Increased susceptibility to phenytoin teratogenicity: excessive generation of reactive oxygen species or impaired antioxidant defense?Basic Clin Pharmacol Toxicol. 2006 Oct; 99(4):305-11.BC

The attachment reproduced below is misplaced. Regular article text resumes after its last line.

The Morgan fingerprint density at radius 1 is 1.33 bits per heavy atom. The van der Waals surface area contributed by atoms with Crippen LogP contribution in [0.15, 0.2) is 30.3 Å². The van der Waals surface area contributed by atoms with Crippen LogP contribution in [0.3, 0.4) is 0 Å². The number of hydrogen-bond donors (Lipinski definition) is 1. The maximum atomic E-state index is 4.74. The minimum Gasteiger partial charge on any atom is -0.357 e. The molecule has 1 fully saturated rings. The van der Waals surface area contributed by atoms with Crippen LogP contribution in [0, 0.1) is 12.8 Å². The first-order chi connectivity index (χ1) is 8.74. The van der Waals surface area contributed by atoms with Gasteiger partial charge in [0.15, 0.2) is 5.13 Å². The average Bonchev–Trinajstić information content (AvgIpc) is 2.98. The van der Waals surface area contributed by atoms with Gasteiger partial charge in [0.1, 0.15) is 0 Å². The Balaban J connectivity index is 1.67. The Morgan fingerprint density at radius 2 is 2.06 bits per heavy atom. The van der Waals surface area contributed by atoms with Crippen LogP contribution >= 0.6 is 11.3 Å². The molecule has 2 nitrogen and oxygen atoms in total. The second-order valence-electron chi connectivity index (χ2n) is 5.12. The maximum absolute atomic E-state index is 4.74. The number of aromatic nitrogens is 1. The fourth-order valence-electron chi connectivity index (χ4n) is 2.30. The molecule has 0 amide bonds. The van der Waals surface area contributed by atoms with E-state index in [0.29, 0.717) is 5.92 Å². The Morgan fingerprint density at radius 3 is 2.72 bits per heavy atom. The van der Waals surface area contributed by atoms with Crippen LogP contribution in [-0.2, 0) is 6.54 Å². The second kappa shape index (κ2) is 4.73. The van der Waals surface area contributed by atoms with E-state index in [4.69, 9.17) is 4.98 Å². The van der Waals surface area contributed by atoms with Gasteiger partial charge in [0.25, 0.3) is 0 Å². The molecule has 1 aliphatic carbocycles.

Phenytoin is a human and animal teratogen. Accumulating evidence suggests that the teratogenicity is associated with a potential of phenytoin to cause embryonic cardiac arrhythmia and resultant generation of toxic reactive oxygen species via hypoxia-reoxygenation mechanisms. The A/J mouse is more susceptible to phenytoin teratogenicity than other mouse strains. The aim of this study was to investigate whether A/J mice have other antioxidant enzyme activities than C57BL/6J and CD-1 mice. Also, strain differences in phenytoin effects on embryonic heart rate and rhythm were determined. Another objective was to determine whether a spin trapping agent with capacity to capture reactive oxygen species alter the developmental toxicity of phenytoin. Treatment with this agent resulted in a marked decrease in phenytoin teratogenicity, which supports the idea that reactive oxygen species are important mediators for the teratogenic action of phenytoin. The A/J mice embryos were most susceptible to the adverse cardiac effects of phenytoin and had the highest activity of superoxide dismutase and glutathione peroxidase, while the activity of catalase was the same in embryos of the three different strains. The high activities of antioxidant enzymes in the A/J stain indicate that the sensitivity to develop malformations is caused by excessive arrhythmia-related generation of reactive oxygen species rather than impaired antioxidant defense.